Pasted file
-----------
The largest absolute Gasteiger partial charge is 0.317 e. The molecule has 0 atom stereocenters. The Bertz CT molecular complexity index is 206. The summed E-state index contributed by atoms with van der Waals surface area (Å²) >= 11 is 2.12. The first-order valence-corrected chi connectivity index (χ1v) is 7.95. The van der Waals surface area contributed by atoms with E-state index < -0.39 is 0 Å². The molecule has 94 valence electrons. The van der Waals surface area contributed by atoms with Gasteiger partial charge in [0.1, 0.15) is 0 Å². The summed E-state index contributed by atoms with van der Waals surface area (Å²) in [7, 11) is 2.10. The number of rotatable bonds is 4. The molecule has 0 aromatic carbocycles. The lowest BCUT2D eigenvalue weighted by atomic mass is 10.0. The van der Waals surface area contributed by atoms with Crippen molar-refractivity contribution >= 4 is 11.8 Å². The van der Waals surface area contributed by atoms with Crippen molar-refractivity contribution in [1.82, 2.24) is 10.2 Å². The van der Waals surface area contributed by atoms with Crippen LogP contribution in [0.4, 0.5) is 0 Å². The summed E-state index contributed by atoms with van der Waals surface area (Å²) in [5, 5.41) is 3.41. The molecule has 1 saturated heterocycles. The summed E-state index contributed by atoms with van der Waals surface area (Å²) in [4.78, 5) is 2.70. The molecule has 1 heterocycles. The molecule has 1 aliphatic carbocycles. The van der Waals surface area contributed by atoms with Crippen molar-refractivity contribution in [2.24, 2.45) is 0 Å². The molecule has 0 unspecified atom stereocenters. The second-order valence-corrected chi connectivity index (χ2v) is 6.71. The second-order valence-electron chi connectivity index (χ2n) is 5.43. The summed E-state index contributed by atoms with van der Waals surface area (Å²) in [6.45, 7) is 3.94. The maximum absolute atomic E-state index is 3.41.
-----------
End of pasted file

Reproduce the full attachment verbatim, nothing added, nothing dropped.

The largest absolute Gasteiger partial charge is 0.317 e. The molecule has 0 atom stereocenters. The Bertz CT molecular complexity index is 206. The summed E-state index contributed by atoms with van der Waals surface area (Å²) >= 11 is 2.12. The first-order valence-corrected chi connectivity index (χ1v) is 7.95. The van der Waals surface area contributed by atoms with E-state index < -0.39 is 0 Å². The molecule has 94 valence electrons. The van der Waals surface area contributed by atoms with Gasteiger partial charge in [0.1, 0.15) is 0 Å². The summed E-state index contributed by atoms with van der Waals surface area (Å²) in [7, 11) is 2.10. The number of rotatable bonds is 4. The molecule has 0 aromatic carbocycles. The lowest BCUT2D eigenvalue weighted by atomic mass is 10.0. The van der Waals surface area contributed by atoms with Crippen molar-refractivity contribution >= 4 is 11.8 Å². The van der Waals surface area contributed by atoms with Crippen molar-refractivity contribution in [1.82, 2.24) is 10.2 Å². The van der Waals surface area contributed by atoms with Crippen LogP contribution in [0.4, 0.5) is 0 Å². The summed E-state index contributed by atoms with van der Waals surface area (Å²) in [5, 5.41) is 3.41. The molecule has 1 saturated heterocycles. The summed E-state index contributed by atoms with van der Waals surface area (Å²) in [4.78, 5) is 2.70. The molecule has 1 heterocycles. The molecule has 1 aliphatic carbocycles. The van der Waals surface area contributed by atoms with Crippen molar-refractivity contribution in [2.24, 2.45) is 0 Å². The molecule has 0 unspecified atom stereocenters. The second-order valence-corrected chi connectivity index (χ2v) is 6.71. The second-order valence-electron chi connectivity index (χ2n) is 5.43. The summed E-state index contributed by atoms with van der Waals surface area (Å²) in [6.45, 7) is 3.94. The maximum absolute atomic E-state index is 3.41.